Sit down, folks. I’m going to deliver some news that you probably aren’t going to like. As you all know, the games industry has a serious image problem. Games are blamed for a lot of things they shouldn’t be, with political pundits shouting from the rooftops how violent games need to be censored/studied/outright banned. We’ve been through all this before, of course. Today, I’m going to cast a new light on the whole issue. Brace yourselves, folks…
We are, in large part, to blame for the stigma surrounding video games
See? I told you that you wouldn’t like it. Now, before I go off on any further tangents, I will acknowledge that the stigma isn’t entirely our fault. It’s truthfully sort of a thing that happens with every new pastime that the mainstream public doesn’t understand – it happened with rock and roll, it happened with tabletop games, it happened with comic books. People are always going to need something to demonize and vilify.
For the time being, games are a convenient target. As they penetrate further and further into mainstream culture, it’ll become more and more difficult to paint them in a negative light. Something else will eventually have to take their place for all but gaming’s most vehement opponents. Truthfully, that process is already happening.
At the same time, we aren’t doing this public image problem any favors with how we’ve been acting online lately. I am, of course, talking about the disgusting, vile, and downright toxic dialogue that’s begun to form between players and developers online. Look, for example, at the sort of bile that players have spewed out at Call of Duty developer David Vonderhaar over the past month. He and his family have been threatened with murder, rape, gang-rape, robbery, and assault. He’s been called every lowbrow slur in the book, and his baldness has had attention called to it more times than I’d care to count.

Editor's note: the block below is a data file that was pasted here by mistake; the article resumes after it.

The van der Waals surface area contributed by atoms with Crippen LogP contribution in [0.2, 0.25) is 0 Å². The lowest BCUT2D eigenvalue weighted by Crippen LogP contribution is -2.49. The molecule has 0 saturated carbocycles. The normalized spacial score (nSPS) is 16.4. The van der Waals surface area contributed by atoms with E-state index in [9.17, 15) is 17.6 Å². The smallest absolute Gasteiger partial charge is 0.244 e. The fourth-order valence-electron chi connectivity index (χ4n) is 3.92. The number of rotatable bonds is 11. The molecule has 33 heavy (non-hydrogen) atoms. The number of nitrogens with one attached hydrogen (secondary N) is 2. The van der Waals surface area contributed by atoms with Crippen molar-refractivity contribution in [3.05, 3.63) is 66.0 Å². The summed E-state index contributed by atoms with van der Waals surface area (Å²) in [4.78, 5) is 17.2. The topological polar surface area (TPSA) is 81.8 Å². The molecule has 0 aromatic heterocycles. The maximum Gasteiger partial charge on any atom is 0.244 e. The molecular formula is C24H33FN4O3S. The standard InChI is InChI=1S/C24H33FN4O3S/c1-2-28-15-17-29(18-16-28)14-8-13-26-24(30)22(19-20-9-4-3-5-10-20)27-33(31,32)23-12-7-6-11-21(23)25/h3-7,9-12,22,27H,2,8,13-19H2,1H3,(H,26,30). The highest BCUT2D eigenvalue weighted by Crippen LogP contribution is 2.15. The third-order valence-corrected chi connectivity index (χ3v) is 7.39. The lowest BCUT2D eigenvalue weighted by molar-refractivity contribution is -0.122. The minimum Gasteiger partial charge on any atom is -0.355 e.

Vonderharr the Devil Worshiper?
What did Vonderhaar do to aggravate people to such a degree? What sort of evil, baby-eating, goat-sacrificing, virgin-murdering ritual did he carry out to bring down the wrath of the COD community on his head? Surely, it must have been one of the most horrendous crimes ever committed?
He spearheaded minor tweaks to two of the forty-odd weapons in the game. People are threatening to hunt him down and murder his entire family because he changed some imaginary guns. These threats were all submitted via Twitter; one of the most public forums on the Internet. Likely as not, even more abuse has been submitted to Vonderhaar in private.
I’d say the players responsible for this should know better, but I’m still trying to work out how they’ve managed to survive for more than a few years without Darwin’s Law kicking in.
The worst part is; it’s not just the Call of Duty community that pulls stunts like this. A few weeks ago, Bioware writer Jennifer Hepler quit after a series of ‘graphic threats’ were directed at her family. I wouldn’t care to think about what other threats were thrown in her direction, but I’d imagine that, pound for pound, she got it even worse than Vonderhaar. The industry still isn’t terribly friendly towards women – but that’s a can of worms to be opened another day. So what did Helper do that was so vile?
Oh, people don’t like her writing style. That’s it. Apparently, if someone’s considered a bad writer, it’s grounds for them and everyone they’ve ever cared about to be executed.
Guess I should writing up a life insurance policy, eh?
The list of developers being trod upon by their consumers goes on and on, and I could honestly sit here all day going into details. Yes, it really is that pervasive. No, I’m not exaggerating.
At this point, there’s one question that we should all be asking: where did we all go wrong? How did it come to this?